DIRCM Vs. human eye

Unread postPosted: 18 Jan 2010, 12:52
by Neno
I'm asking if the (enemy) pilot''s eyes are well protected against laser light beam.
If not, an F-22 or F-35 equipped with DIRCM could blink every pilot in a dogfight.

RE: DIRCM Vs. human eye

Unread postPosted: 18 Jan 2010, 20:30
by dragorv
Well.. I wouldn't know about the protection, but it sounds like it would be hard to shine a laser miles away and hit a target the size of a human eye. A ballistic missile? Sure... and eye in a moving cockpit? I don't think so.

RE: DIRCM Vs. human eye

Unread postPosted: 18 Jan 2010, 20:38
by shep1978
I would hope the eyes would be protected. I know and I've certainly read about police forces taking the threat of handheld laser pen beams to their chopper pilots very seriously so I imagine airforces would take the threat seriously too.
I doubt we'd (as in western nations) use the systems to purpousfully blind the opponent though as such devices are outlawed as far as i know by some convention.
I remember reading a few tales about this system http://www.fas.org/man/dod-101/sys/land/stingray.htm
burning iraqi tank crews eyes out as they looked through their gun sights but i guess thats BS, certainly according to the link its BS anyway. Perhaps it was just a theory that it'd burn or pop eyeballs??

Re: RE: DIRCM Vs. human eye

Unread postPosted: 18 Jan 2010, 20:43
by shep1978
dragorv wrote:Well.. I wouldn't know about the protection, but it sounds like it would be hard to shine a laser miles away and hit a target the size of a human eye. A ballistic missile? Sure... and eye in a moving cockpit? I don't think so.


I'm not convinced it is so tough to do. Consider that many many police helicopter pilots have been successfully harrassed by simple handheld laser pens/pointers that are aimed by nothing more than human judgement.
A dedicated system designed to target a small area (like a cockpit) from many miles away sounds feasable to me, especially when you consider how accurately an laser designator pod can be even from many thousands of metres in the air.

On the poilice issue: http://news.bbc.co.uk/1/hi/7990013.stm

Quote FTA: "You can't miss it. A sharp green beam of light shoots up from the ground, flashing around the helicopter, dazzling anyone on whom it scores a 'direct hit'," said Mr Briggs.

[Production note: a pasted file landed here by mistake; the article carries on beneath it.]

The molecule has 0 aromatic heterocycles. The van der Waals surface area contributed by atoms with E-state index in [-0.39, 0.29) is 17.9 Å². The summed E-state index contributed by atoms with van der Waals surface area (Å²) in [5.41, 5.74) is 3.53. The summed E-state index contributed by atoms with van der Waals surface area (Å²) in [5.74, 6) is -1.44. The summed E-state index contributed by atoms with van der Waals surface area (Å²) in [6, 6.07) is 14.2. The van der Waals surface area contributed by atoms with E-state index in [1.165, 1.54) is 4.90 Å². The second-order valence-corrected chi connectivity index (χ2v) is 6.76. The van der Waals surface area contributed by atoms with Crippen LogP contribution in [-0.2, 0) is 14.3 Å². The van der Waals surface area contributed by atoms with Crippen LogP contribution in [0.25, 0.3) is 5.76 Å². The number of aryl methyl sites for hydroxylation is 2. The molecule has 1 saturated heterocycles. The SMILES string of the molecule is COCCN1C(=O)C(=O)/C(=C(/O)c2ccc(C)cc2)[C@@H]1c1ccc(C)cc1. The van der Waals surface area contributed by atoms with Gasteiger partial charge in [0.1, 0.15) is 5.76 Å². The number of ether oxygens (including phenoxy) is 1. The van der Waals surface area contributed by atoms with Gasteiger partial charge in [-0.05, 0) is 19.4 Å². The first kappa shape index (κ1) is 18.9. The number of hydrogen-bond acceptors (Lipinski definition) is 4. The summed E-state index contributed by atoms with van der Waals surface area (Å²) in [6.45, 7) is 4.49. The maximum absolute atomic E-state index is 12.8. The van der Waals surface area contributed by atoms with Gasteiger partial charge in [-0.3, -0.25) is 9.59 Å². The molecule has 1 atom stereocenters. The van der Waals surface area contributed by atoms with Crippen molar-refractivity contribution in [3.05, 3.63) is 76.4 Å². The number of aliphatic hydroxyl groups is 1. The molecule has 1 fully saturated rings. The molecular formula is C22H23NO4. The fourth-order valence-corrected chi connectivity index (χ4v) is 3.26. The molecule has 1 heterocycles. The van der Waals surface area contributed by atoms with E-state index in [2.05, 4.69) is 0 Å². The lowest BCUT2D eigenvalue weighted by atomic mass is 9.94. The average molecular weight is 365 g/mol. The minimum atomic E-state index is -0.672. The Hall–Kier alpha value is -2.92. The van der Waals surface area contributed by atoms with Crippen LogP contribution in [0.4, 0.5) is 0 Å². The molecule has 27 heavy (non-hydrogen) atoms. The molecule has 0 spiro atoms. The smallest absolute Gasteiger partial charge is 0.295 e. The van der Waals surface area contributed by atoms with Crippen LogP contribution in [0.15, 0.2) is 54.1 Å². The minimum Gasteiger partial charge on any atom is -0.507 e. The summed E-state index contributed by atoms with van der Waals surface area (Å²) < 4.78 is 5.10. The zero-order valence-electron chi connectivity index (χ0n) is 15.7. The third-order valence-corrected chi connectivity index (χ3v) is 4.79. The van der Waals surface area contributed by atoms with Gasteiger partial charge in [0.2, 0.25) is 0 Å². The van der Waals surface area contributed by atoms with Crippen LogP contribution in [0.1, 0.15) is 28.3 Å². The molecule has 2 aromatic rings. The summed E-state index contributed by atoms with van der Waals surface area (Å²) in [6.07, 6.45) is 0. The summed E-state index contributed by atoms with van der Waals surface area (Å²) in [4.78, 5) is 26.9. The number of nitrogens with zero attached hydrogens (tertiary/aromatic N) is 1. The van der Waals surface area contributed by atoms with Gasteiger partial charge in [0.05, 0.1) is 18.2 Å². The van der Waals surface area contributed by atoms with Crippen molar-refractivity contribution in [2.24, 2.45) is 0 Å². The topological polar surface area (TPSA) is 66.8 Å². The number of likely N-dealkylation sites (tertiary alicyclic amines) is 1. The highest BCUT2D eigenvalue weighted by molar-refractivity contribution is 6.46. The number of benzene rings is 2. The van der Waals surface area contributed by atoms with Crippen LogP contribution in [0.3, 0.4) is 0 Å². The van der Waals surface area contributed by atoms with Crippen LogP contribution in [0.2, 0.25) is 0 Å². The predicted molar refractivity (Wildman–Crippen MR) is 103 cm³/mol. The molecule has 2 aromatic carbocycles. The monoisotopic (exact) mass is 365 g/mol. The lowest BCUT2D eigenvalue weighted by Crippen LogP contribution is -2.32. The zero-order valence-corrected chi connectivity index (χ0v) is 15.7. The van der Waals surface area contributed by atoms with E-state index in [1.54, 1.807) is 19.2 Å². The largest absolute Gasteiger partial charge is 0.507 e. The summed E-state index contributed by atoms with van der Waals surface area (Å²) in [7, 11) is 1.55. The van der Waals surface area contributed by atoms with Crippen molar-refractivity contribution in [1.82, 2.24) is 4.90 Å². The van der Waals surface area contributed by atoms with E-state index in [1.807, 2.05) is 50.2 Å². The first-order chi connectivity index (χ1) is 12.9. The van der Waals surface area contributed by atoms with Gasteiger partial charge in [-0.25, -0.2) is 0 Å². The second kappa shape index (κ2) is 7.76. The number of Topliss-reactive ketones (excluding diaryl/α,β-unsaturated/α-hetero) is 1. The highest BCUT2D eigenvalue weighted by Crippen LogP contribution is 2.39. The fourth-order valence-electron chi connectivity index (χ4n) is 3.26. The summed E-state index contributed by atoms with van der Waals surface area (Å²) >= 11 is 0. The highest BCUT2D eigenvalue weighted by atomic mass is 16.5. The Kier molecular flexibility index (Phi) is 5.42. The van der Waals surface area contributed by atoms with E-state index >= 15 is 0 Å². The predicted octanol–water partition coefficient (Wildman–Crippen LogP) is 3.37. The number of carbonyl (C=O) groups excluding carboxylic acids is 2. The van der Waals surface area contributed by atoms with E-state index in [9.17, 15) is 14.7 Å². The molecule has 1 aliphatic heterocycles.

And thats just from handheld pointers...

Re: RE: DIRCM Vs. human eye

Unread postPosted: 18 Jan 2010, 21:59
by Guysmiley
dragorv wrote:Well.. I wouldn't know about the protection, but it sounds like it would be hard to shine a laser miles away and hit a target the size of a human eye. A ballistic missile? Sure... and eye in a moving cockpit? I don't think so.


It would be very easy to do from a targeting point of view. Note that ABM lasers don't just hit the general area of a ballistic missile, they need to hit a precise spot on a target and *hold* the beam on that spot for multiple seconds.

The use of blinding laser weapons with the designed purpose of being employed against unaided human vision in combat is prohibited by the UN CCW convention. "Collateral" damage from laser weaponry intended to target optics systems is not covered in that treaty however.

Re: RE: DIRCM Vs. human eye

Unread postPosted: 18 Jan 2010, 22:55
by Neno
Guysmiley wrote:The use of blinding laser weapons with the designed purpose of being employed against unaided human vision in combat is prohibited by the UN CCW convention. "Collateral" damage from laser weaponry intended to target optics systems is not covered in that treaty however.


C'mon guy.. in a dog-fight the purpose is to KILL the other pilot... Kill, terminate, destroy.. !!

It's more realistic to me think that any air force implements some protection against it.

RE: Re: RE: DIRCM Vs. human eye

Unread postPosted: 19 Jan 2010, 01:33
by shep1978
Its a facsinating subject this though i'm not sure its in the right forum section here, anyway: